Indian defence forces to be 'Junior ally' of US, says Indian left party
Indian Defense Minister welcomed to the Pentagon. Members of a US Army Band performed the US and Indian national anthems during the honour cordon for Indian Defense Minister Manohar Parrikar at the Pentagon August 29, 2016 in Arlington, Virginia.
PTI New Delhi, Delhi, India
Dec 13, 2016, 10.08 AM
Indian defence forces and defence production would be "open to scrutiny" and "control" by the United States, which will make India its "junior ally" following finalisation of the "Major Defense Partner" designation, CPI(M) has alleged.
Noting that the US has placed the details of "Major Defense Partner" designation for Senate approval as part of FY 2017 National Defense Authorization Act (NDAA), the party said the Narendra Modi government "has not even made a statement in Parliament about such a significant deal".
"The country can see the US side of the deal by reading the 2017 NDAA, but remains ignorant of the Indian commitment as a 'Major Defense Partner' of the United States," CPI(M) General Secretary Sitaram Yechury said.
In a letter to the Prime Minister, he referred to Paragraph (E) of Section 1292 of 2017 NDAA, "which talks of 'mechanisms to verify the security of defense articles, defense services, and related technology, such as appropriate cyber security and end user monitoring agreements' for items and technologies sold to India.
"Paragraph (F) thereafter states that India will align its 'export control and procurement regimes with those of the United States'."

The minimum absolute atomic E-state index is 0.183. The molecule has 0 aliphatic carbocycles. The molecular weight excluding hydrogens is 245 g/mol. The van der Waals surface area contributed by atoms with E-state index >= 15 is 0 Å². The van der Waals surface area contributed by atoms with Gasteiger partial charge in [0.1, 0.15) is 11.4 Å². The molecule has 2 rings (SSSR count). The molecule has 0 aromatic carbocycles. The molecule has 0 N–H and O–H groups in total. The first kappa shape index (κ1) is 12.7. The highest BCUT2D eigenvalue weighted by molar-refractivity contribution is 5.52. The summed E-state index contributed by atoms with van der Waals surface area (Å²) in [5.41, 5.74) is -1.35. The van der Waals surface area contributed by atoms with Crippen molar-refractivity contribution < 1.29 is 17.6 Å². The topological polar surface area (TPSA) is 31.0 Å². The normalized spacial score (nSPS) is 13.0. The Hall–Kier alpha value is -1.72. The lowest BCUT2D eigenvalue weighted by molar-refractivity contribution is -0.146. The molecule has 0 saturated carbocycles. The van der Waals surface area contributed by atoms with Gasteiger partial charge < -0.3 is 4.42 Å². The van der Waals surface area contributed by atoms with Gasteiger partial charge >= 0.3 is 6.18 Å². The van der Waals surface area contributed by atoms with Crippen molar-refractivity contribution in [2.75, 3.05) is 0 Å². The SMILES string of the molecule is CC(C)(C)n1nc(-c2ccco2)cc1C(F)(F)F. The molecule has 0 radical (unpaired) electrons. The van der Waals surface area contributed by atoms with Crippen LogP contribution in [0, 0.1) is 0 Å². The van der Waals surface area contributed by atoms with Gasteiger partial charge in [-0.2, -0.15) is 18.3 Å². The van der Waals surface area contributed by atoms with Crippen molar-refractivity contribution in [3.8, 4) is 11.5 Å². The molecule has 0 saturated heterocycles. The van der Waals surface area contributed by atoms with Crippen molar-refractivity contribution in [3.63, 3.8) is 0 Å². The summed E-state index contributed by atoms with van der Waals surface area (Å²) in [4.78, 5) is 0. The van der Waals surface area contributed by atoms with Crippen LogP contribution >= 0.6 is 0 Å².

Yechury further said, "Paragraph(I) of Section 1292, 2017 NDAA makes the facts amply clear. It explicitly highlights enhanced 'defense and security cooperation with India in order to advance United States interests in South Asia and greater Indo-Asia-Pacific regions'."
"This is, sadly, a commitment by your government to become a junior ally of the US in our own neighbourhood. This represents the final nail in the coffin of India's independent foreign policy," Yechury said in his letter to Modi. He said, "These are significant concessions made by your government which will make Indian defence forces open to American scrutiny, and Indian defence production under the control of the United States of America."
"Serious apprehensions arise about your government compromising India's sovereignty and strategic autonomy," the CPI(M) leader said, quoting the US statement as saying that the "Major Defense Partner" designation was "a status unique to India" and brings "India to a level at par with that of the United States' closest allies and partners".
"This is a significant departure from India's long- standing policy on defence relations and it has been done without taking Parliament into confidence," Yechury said.
The finalisation of the "Major Defense Partner" designation to India by the US had followed the signing of the Logistics Exchange Memorandum of Agreement (LEMOA) between the US and Indian defence ministries earlier this year.
Yechury said, "It is particularly galling that all these commitments, as part of the announcement of the 'Major Defense Partner' designation, were made by the Defence Ministry when both Houses of Parliament were, and still are, in session.
"This is in complete contravention of the established norms and practices of our parliamentary system," he said.
He said he was constrained to state that "your government seems particularly keen on ignoring Parliament, because even the text of LEMOA has so far not been placed before either of the Houses or the Standing Committee on Defence.
"It needs no reminder that Parliament represents the people of this great country and by choosing to willfully ignore Parliament, you are disrespecting 1.3 billion Indians," he said and demanded that full texts of these documents are tabled in Parliament during the ongoing session and made public immediately.